Scientists have identified an oncogene (a cancer-causing gene) responsible for glioblastoma, the deadliest brain tumor. The discovery offers a promising new treatment target for a cancer that is always fatal.
The researchers say the oncogene is essential to the survival of the cancer cells. Without it, the cancer cells die. Scientists have already developed many targeted therapies for other cancers with a similar ‘oncogene addiction.’
“Glioblastoma is one of the most deadly cancers. Unfortunately, there is no effective treatment option for the disease. The current standard option, radiation plus temozolomide, which displayed a 2.5-month better survival rate, was hailed as a great success. Clearly, better understanding and new therapeutic targets are urgently needed,” said researcher Hui Li, Ph.D., of the University of Virginia School of Medicine and the UVA Cancer Center. “The novel oncogene we discovered promises to be an Achilles’ heel of glioblastoma, with its specific targeting potentially an effective approach for the treatment of the disease.”
Oncogenes are naturally occurring genes that spiral out of control and cause cancer. The oncogene Li and his colleagues identified, AVIL, normally helps cells maintain their size and shape. But the gene can be shifted into overdrive by a variety of factors, the researchers found. This causes cancer cells to form and spread.
Blocking the gene’s activity completed destroyed glioblastoma cells in lab mice but had no effect on healthy cells. This suggests targeting the gene could be an effective treatment option.
“AVIL is overexpressed in 100% of glioblastoma cells and clinical samples, and is expressed at even higher level in so called glioblastoma stem cells, but hardly expressed in normal cells and tissues,” said Li, of UVA’s Department of Pathology. “Silencing the gene wiped out glioblastoma cells in culture and prevented animal xenografts, while having no effect on normal control cells. Clinically, high AVIL expression correlates with worse patient outcome. These findings and classic transformation assays proved AVIL being a bona fide oncogene.”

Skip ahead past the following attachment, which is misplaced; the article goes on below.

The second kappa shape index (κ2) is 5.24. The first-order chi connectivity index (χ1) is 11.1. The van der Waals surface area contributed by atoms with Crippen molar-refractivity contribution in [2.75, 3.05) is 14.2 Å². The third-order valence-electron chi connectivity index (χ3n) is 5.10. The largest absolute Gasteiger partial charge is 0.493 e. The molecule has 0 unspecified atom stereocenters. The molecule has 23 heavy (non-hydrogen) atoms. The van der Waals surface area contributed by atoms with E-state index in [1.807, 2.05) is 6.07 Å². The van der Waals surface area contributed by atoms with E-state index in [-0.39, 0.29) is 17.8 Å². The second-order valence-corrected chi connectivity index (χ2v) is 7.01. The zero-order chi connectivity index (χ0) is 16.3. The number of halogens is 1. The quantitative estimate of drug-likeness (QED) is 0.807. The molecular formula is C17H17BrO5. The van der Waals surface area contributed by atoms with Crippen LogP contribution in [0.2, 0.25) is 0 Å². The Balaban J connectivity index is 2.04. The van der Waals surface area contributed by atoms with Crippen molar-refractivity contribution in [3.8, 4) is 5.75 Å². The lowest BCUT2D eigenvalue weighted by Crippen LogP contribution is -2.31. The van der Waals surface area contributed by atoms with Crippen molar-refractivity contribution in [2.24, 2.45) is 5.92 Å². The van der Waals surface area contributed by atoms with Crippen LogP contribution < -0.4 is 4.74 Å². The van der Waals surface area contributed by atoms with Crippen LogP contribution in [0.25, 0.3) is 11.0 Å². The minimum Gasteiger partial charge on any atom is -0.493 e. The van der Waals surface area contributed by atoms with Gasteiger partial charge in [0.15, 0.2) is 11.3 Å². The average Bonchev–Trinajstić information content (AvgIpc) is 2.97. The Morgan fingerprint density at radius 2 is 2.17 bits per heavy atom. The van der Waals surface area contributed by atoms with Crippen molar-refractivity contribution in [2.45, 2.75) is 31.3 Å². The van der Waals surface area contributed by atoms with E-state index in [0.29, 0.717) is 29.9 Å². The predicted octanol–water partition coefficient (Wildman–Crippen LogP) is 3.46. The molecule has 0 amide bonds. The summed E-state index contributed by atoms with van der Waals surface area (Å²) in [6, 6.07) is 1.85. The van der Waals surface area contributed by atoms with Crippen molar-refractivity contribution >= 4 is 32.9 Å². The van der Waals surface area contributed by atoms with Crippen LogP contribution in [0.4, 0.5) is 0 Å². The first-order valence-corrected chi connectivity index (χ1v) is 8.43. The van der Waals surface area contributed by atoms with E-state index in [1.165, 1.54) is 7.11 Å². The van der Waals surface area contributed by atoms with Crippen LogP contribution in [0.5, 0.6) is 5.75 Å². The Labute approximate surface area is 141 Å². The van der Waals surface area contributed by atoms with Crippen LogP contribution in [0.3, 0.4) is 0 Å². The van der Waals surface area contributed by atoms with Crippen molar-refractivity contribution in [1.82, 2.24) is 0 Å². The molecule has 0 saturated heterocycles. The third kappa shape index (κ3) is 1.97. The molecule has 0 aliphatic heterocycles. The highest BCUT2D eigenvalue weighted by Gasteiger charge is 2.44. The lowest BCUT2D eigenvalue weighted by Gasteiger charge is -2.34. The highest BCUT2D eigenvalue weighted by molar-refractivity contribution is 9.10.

Identifying an oncogene, as Li and his colleagues have done, is an important step toward developing a treatment. But identifying oncogenes is very difficult. The environment inside cells is so complex that it’s hard to determine cause-and-effect.
Li and his team weren’t even working on glioblastoma when they first caught the scent that led to the discovery. Instead, they were studying a rare childhood cancer called rhabdomyosarcoma. (Childhood cancers typically are easier to understand and involve fewer mutations than adult cancers.)
During their research, the scientists discovered an abnormality in the AVIL gene. That prompted them to examine adult cancers to see if the gene could be contributing there. And it was. The researchers concluded the gene plays a “critical role” in glioblastoma, they report in a new scientific paper outlining their findings.
Li and his team believe their approach can be used to discover other oncogenes—hopefully leading to new treatments for a variety of cancers.
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